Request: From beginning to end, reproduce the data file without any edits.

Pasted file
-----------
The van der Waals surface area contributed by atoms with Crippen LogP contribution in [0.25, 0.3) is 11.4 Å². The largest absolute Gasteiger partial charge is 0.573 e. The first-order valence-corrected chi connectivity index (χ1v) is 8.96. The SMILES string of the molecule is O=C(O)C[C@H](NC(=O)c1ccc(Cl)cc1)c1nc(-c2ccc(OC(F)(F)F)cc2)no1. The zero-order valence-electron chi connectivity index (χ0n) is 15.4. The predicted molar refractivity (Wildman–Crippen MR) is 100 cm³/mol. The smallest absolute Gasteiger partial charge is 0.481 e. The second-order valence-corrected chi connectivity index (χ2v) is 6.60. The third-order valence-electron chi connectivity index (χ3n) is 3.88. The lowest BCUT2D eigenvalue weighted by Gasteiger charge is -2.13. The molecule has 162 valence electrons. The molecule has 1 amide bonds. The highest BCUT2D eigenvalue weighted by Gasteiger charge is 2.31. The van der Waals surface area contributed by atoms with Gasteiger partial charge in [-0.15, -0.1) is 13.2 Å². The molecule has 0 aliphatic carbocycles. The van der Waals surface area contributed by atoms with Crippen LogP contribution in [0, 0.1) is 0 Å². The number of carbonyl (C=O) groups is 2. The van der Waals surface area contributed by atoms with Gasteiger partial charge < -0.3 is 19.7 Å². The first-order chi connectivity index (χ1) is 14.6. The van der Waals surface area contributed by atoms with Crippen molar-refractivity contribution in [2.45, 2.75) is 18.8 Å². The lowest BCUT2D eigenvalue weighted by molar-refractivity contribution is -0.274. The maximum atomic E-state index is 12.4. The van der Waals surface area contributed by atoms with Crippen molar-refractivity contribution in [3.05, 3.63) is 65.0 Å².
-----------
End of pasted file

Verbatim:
The van der Waals surface area contributed by atoms with Crippen LogP contribution in [0.25, 0.3) is 11.4 Å². The largest absolute Gasteiger partial charge is 0.573 e. The first-order valence-corrected chi connectivity index (χ1v) is 8.96. The SMILES string of the molecule is O=C(O)C[C@H](NC(=O)c1ccc(Cl)cc1)c1nc(-c2ccc(OC(F)(F)F)cc2)no1. The zero-order valence-electron chi connectivity index (χ0n) is 15.4. The predicted molar refractivity (Wildman–Crippen MR) is 100 cm³/mol. The smallest absolute Gasteiger partial charge is 0.481 e. The second-order valence-corrected chi connectivity index (χ2v) is 6.60. The third-order valence-electron chi connectivity index (χ3n) is 3.88. The lowest BCUT2D eigenvalue weighted by Gasteiger charge is -2.13. The molecule has 162 valence electrons. The molecule has 1 amide bonds. The highest BCUT2D eigenvalue weighted by Gasteiger charge is 2.31. The van der Waals surface area contributed by atoms with Gasteiger partial charge in [-0.15, -0.1) is 13.2 Å². The molecule has 0 aliphatic carbocycles. The van der Waals surface area contributed by atoms with Crippen LogP contribution in [0, 0.1) is 0 Å². The number of carbonyl (C=O) groups is 2. The van der Waals surface area contributed by atoms with Gasteiger partial charge < -0.3 is 19.7 Å². The first-order chi connectivity index (χ1) is 14.6. The van der Waals surface area contributed by atoms with Crippen molar-refractivity contribution in [2.45, 2.75) is 18.8 Å². The lowest BCUT2D eigenvalue weighted by molar-refractivity contribution is -0.274. The maximum atomic E-state index is 12.4. The van der Waals surface area contributed by atoms with Crippen molar-refractivity contribution in [3.05, 3.63) is 65.0 Å².